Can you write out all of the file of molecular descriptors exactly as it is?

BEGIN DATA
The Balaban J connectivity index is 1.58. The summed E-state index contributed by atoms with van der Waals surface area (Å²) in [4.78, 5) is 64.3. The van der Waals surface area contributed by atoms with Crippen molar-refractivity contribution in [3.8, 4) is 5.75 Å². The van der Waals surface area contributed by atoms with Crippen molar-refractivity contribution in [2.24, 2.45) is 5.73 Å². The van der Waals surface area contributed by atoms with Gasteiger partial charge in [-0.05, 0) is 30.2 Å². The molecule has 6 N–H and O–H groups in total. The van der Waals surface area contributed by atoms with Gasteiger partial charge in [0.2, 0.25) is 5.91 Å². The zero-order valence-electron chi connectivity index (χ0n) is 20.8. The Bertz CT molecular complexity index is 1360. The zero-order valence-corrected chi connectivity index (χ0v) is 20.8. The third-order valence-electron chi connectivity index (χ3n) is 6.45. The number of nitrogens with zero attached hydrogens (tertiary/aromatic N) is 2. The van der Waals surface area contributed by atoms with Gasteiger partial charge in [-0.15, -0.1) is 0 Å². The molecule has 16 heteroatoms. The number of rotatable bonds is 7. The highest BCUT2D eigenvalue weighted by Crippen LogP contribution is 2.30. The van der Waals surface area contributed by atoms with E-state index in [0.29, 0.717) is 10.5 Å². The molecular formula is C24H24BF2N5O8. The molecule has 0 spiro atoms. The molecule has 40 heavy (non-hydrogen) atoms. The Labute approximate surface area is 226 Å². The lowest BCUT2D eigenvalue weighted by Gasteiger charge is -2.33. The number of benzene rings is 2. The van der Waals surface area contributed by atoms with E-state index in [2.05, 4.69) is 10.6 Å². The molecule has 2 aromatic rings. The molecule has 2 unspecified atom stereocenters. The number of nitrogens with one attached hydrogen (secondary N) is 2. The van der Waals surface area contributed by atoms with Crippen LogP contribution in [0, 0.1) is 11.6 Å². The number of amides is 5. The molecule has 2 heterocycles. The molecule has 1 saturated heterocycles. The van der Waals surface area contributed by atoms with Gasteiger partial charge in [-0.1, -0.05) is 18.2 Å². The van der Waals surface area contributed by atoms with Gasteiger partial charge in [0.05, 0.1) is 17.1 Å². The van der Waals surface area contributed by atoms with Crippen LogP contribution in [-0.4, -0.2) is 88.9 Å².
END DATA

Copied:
The Balaban J connectivity index is 1.58. The summed E-state index contributed by atoms with van der Waals surface area (Å²) in [4.78, 5) is 64.3. The van der Waals surface area contributed by atoms with Crippen molar-refractivity contribution in [3.8, 4) is 5.75 Å². The van der Waals surface area contributed by atoms with Crippen molar-refractivity contribution in [2.24, 2.45) is 5.73 Å². The van der Waals surface area contributed by atoms with Gasteiger partial charge in [-0.05, 0) is 30.2 Å². The molecule has 6 N–H and O–H groups in total. The van der Waals surface area contributed by atoms with Gasteiger partial charge in [0.2, 0.25) is 5.91 Å². The zero-order valence-electron chi connectivity index (χ0n) is 20.8. The Bertz CT molecular complexity index is 1360. The zero-order valence-corrected chi connectivity index (χ0v) is 20.8. The third-order valence-electron chi connectivity index (χ3n) is 6.45. The number of nitrogens with zero attached hydrogens (tertiary/aromatic N) is 2. The van der Waals surface area contributed by atoms with Gasteiger partial charge in [-0.15, -0.1) is 0 Å². The molecule has 16 heteroatoms. The number of rotatable bonds is 7. The highest BCUT2D eigenvalue weighted by Crippen LogP contribution is 2.30. The van der Waals surface area contributed by atoms with E-state index in [0.29, 0.717) is 10.5 Å². The molecular formula is C24H24BF2N5O8. The molecule has 0 spiro atoms. The molecule has 40 heavy (non-hydrogen) atoms. The Labute approximate surface area is 226 Å². The lowest BCUT2D eigenvalue weighted by Gasteiger charge is -2.33. The number of benzene rings is 2. The van der Waals surface area contributed by atoms with E-state index in [2.05, 4.69) is 10.6 Å². The molecule has 2 aromatic rings. The molecule has 2 unspecified atom stereocenters. The number of nitrogens with one attached hydrogen (secondary N) is 2. The van der Waals surface area contributed by atoms with Crippen LogP contribution in [0, 0.1) is 11.6 Å². The number of amides is 5. The molecule has 2 heterocycles. The molecule has 1 saturated heterocycles. The van der Waals surface area contributed by atoms with Gasteiger partial charge in [-0.1, -0.05) is 18.2 Å². The van der Waals surface area contributed by atoms with Gasteiger partial charge in [0.05, 0.1) is 17.1 Å². The van der Waals surface area contributed by atoms with Crippen LogP contribution in [-0.4, -0.2) is 88.9 Å².